After breaking down film, here is Scouts Inc.'s take on what to watch in the NFL this weekend.
The Miami Wildcat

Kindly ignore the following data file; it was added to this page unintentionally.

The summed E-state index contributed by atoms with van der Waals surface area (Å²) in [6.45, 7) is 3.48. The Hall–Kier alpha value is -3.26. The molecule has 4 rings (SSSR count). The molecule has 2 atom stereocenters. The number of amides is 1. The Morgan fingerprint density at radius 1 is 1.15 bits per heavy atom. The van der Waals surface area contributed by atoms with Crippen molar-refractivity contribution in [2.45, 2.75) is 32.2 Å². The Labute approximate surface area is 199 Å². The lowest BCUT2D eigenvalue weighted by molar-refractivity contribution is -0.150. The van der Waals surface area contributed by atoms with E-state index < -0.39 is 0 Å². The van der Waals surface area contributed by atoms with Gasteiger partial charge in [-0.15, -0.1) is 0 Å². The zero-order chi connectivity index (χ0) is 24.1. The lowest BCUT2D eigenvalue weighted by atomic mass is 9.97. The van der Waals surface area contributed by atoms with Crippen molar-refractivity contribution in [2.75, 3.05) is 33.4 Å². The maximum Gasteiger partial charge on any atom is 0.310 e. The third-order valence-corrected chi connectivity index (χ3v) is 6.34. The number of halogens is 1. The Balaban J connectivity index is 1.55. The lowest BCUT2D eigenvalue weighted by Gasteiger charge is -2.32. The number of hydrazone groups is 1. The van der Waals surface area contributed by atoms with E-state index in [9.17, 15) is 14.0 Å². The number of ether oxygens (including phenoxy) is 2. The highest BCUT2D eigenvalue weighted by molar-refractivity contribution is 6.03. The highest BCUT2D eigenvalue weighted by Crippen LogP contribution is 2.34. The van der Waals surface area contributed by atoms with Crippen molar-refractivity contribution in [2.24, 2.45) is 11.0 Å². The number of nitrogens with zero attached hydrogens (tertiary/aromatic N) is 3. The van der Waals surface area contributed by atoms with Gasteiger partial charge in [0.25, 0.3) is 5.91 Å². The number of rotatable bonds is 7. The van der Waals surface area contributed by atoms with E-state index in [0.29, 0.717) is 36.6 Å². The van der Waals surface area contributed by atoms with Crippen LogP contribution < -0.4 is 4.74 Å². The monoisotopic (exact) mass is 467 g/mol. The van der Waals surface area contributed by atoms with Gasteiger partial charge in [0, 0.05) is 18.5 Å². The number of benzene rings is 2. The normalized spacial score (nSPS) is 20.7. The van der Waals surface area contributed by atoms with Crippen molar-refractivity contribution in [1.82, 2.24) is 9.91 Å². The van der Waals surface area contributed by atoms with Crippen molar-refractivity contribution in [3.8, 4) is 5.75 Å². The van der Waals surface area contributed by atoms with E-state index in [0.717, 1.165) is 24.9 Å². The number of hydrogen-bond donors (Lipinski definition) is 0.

The Dolphins continue to own this offensive scheme, even though almost half the teams in the NFL have it in their playbook. Ronnie Brown is brilliant at taking the direct snap and running between the tackles, and Ricky Williams is terrific when he motions out of the slot for the threat of a wide play. The Dolphins have more versatility with their Wildcat package than any other team in the NFL. Against the Jets in Week 5, five different players took the direct snap, including three players on the last drive, and rookie QB Pat White took three snaps on the night. The total production was 110 yards against the aggressive Jets defense. Miami's offensive line did a great job of picking up the blitz -- especially center Jake Grove against inside pressure -- and Chad Henne never got sacked or really pressured. We are used to seeing a lot of Brown running inside and Williams running outside, but now there are new wrinkles being added to this scheme. Miami is starting to pass from the Wildcat (five attempts versus the Jets), and that really freezes defenses from attacking the run. As mentioned, multiple players can now switch positions, but the toughest thing for a defense facing the Wildcat is getting the right blocking reads before the snap. Defensive players are trained to read keys. If an offensive player pulls it can lead you to attack the hole or it can be a trap block. If you see a double-team block in front of you, that's a key to step up and fill. However, the Wildcat gives all sorts of false keys. The Dolphins will pull guards in the opposite direction of where the play is being run, and there are a lot of influence blocks designed to move a defender out of the hole. It is a nightmare scheme for a defense to defend and Miami runs it to perfection.